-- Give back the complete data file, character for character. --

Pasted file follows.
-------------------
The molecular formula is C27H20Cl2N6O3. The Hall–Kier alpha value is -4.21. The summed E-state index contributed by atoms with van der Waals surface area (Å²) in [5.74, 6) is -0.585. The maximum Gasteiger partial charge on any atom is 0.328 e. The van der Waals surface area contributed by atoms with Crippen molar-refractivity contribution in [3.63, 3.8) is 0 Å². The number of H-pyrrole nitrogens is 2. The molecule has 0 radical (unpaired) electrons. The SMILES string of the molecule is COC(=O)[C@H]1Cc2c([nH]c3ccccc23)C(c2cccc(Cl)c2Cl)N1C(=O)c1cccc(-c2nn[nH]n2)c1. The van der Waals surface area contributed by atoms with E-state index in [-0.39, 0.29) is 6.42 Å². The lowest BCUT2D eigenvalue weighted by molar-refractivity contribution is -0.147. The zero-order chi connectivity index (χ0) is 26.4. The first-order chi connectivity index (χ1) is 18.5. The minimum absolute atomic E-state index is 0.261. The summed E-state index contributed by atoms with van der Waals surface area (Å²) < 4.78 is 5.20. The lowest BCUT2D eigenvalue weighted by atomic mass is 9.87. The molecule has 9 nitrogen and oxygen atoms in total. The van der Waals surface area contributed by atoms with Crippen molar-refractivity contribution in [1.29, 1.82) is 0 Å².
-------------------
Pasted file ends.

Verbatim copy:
The molecular formula is C27H20Cl2N6O3. The Hall–Kier alpha value is -4.21. The summed E-state index contributed by atoms with van der Waals surface area (Å²) in [5.74, 6) is -0.585. The maximum Gasteiger partial charge on any atom is 0.328 e. The van der Waals surface area contributed by atoms with Crippen molar-refractivity contribution in [3.63, 3.8) is 0 Å². The number of H-pyrrole nitrogens is 2. The molecule has 0 radical (unpaired) electrons. The SMILES string of the molecule is COC(=O)[C@H]1Cc2c([nH]c3ccccc23)C(c2cccc(Cl)c2Cl)N1C(=O)c1cccc(-c2nn[nH]n2)c1. The van der Waals surface area contributed by atoms with E-state index in [-0.39, 0.29) is 6.42 Å². The lowest BCUT2D eigenvalue weighted by molar-refractivity contribution is -0.147. The zero-order chi connectivity index (χ0) is 26.4. The first-order chi connectivity index (χ1) is 18.5. The minimum absolute atomic E-state index is 0.261. The summed E-state index contributed by atoms with van der Waals surface area (Å²) < 4.78 is 5.20. The lowest BCUT2D eigenvalue weighted by atomic mass is 9.87. The molecule has 9 nitrogen and oxygen atoms in total. The van der Waals surface area contributed by atoms with Crippen molar-refractivity contribution in [1.29, 1.82) is 0 Å².